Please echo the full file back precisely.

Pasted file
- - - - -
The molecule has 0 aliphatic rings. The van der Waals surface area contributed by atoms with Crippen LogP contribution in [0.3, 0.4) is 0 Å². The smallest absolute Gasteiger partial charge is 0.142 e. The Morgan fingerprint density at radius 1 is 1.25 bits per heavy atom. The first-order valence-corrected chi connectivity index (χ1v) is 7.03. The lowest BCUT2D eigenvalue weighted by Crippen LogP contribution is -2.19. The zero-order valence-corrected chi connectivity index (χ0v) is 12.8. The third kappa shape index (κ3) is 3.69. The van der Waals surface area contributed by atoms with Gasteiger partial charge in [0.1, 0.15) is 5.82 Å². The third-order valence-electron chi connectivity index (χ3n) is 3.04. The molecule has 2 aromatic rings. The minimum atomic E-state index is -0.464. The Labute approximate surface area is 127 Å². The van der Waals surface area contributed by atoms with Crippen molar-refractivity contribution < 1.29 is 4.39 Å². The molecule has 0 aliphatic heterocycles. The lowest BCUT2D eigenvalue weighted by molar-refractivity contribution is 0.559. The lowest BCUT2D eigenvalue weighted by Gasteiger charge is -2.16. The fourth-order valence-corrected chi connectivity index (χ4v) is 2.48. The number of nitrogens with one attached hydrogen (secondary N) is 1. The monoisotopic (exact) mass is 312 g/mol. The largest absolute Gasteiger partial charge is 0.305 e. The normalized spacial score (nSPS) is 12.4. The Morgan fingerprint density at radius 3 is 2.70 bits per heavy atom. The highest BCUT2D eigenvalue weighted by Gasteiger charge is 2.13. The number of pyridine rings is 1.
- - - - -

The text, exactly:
The molecule has 0 aliphatic rings. The van der Waals surface area contributed by atoms with Crippen LogP contribution in [0.3, 0.4) is 0 Å². The smallest absolute Gasteiger partial charge is 0.142 e. The Morgan fingerprint density at radius 1 is 1.25 bits per heavy atom. The first-order valence-corrected chi connectivity index (χ1v) is 7.03. The lowest BCUT2D eigenvalue weighted by Crippen LogP contribution is -2.19. The zero-order valence-corrected chi connectivity index (χ0v) is 12.8. The third kappa shape index (κ3) is 3.69. The van der Waals surface area contributed by atoms with Gasteiger partial charge in [0.1, 0.15) is 5.82 Å². The third-order valence-electron chi connectivity index (χ3n) is 3.04. The molecule has 2 aromatic rings. The minimum atomic E-state index is -0.464. The Labute approximate surface area is 127 Å². The van der Waals surface area contributed by atoms with Crippen molar-refractivity contribution < 1.29 is 4.39 Å². The molecule has 0 aliphatic heterocycles. The lowest BCUT2D eigenvalue weighted by molar-refractivity contribution is 0.559. The lowest BCUT2D eigenvalue weighted by Gasteiger charge is -2.16. The fourth-order valence-corrected chi connectivity index (χ4v) is 2.48. The number of nitrogens with one attached hydrogen (secondary N) is 1. The monoisotopic (exact) mass is 312 g/mol. The largest absolute Gasteiger partial charge is 0.305 e. The normalized spacial score (nSPS) is 12.4. The Morgan fingerprint density at radius 3 is 2.70 bits per heavy atom. The highest BCUT2D eigenvalue weighted by Gasteiger charge is 2.13. The number of pyridine rings is 1.